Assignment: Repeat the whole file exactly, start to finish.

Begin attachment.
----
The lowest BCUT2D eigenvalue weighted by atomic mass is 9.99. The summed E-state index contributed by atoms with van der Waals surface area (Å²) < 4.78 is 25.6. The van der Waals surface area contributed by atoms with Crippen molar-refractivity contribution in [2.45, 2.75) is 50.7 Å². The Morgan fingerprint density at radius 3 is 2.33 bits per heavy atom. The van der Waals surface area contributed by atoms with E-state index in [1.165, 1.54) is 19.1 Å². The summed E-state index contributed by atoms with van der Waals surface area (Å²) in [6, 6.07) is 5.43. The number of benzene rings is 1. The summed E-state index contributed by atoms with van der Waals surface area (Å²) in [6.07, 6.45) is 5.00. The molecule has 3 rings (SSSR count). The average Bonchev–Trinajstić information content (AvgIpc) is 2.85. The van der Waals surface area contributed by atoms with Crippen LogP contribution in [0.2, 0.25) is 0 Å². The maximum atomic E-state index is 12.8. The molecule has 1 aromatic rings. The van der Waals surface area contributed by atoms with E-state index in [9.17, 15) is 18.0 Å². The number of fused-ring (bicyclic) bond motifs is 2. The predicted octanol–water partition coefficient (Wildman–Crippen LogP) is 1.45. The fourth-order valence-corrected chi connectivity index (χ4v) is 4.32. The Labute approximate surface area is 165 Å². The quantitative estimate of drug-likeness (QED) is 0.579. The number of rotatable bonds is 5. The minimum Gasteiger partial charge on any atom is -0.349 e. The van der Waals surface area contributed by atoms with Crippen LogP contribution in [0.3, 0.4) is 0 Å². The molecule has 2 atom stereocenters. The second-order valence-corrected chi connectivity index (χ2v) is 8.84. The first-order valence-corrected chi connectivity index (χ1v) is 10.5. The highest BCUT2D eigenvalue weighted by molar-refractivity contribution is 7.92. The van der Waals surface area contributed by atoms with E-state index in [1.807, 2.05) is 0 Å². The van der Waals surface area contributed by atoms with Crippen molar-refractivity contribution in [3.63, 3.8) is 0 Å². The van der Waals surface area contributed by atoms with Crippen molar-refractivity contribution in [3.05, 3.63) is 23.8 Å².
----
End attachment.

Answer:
The lowest BCUT2D eigenvalue weighted by atomic mass is 9.99. The summed E-state index contributed by atoms with van der Waals surface area (Å²) < 4.78 is 25.6. The van der Waals surface area contributed by atoms with Crippen molar-refractivity contribution in [2.45, 2.75) is 50.7 Å². The Morgan fingerprint density at radius 3 is 2.33 bits per heavy atom. The van der Waals surface area contributed by atoms with E-state index in [1.165, 1.54) is 19.1 Å². The summed E-state index contributed by atoms with van der Waals surface area (Å²) in [6, 6.07) is 5.43. The number of benzene rings is 1. The summed E-state index contributed by atoms with van der Waals surface area (Å²) in [6.07, 6.45) is 5.00. The molecule has 3 rings (SSSR count). The average Bonchev–Trinajstić information content (AvgIpc) is 2.85. The van der Waals surface area contributed by atoms with Crippen LogP contribution in [0.2, 0.25) is 0 Å². The maximum atomic E-state index is 12.8. The molecule has 1 aromatic rings. The van der Waals surface area contributed by atoms with E-state index in [9.17, 15) is 18.0 Å². The number of fused-ring (bicyclic) bond motifs is 2. The predicted octanol–water partition coefficient (Wildman–Crippen LogP) is 1.45. The fourth-order valence-corrected chi connectivity index (χ4v) is 4.32. The Labute approximate surface area is 165 Å². The quantitative estimate of drug-likeness (QED) is 0.579. The number of rotatable bonds is 5. The minimum Gasteiger partial charge on any atom is -0.349 e. The van der Waals surface area contributed by atoms with Crippen LogP contribution in [0.3, 0.4) is 0 Å². The molecule has 2 atom stereocenters. The second-order valence-corrected chi connectivity index (χ2v) is 8.84. The first-order valence-corrected chi connectivity index (χ1v) is 10.5. The highest BCUT2D eigenvalue weighted by molar-refractivity contribution is 7.92. The van der Waals surface area contributed by atoms with E-state index in [1.807, 2.05) is 0 Å². The van der Waals surface area contributed by atoms with Crippen molar-refractivity contribution in [3.63, 3.8) is 0 Å². The van der Waals surface area contributed by atoms with Crippen molar-refractivity contribution in [3.05, 3.63) is 23.8 Å².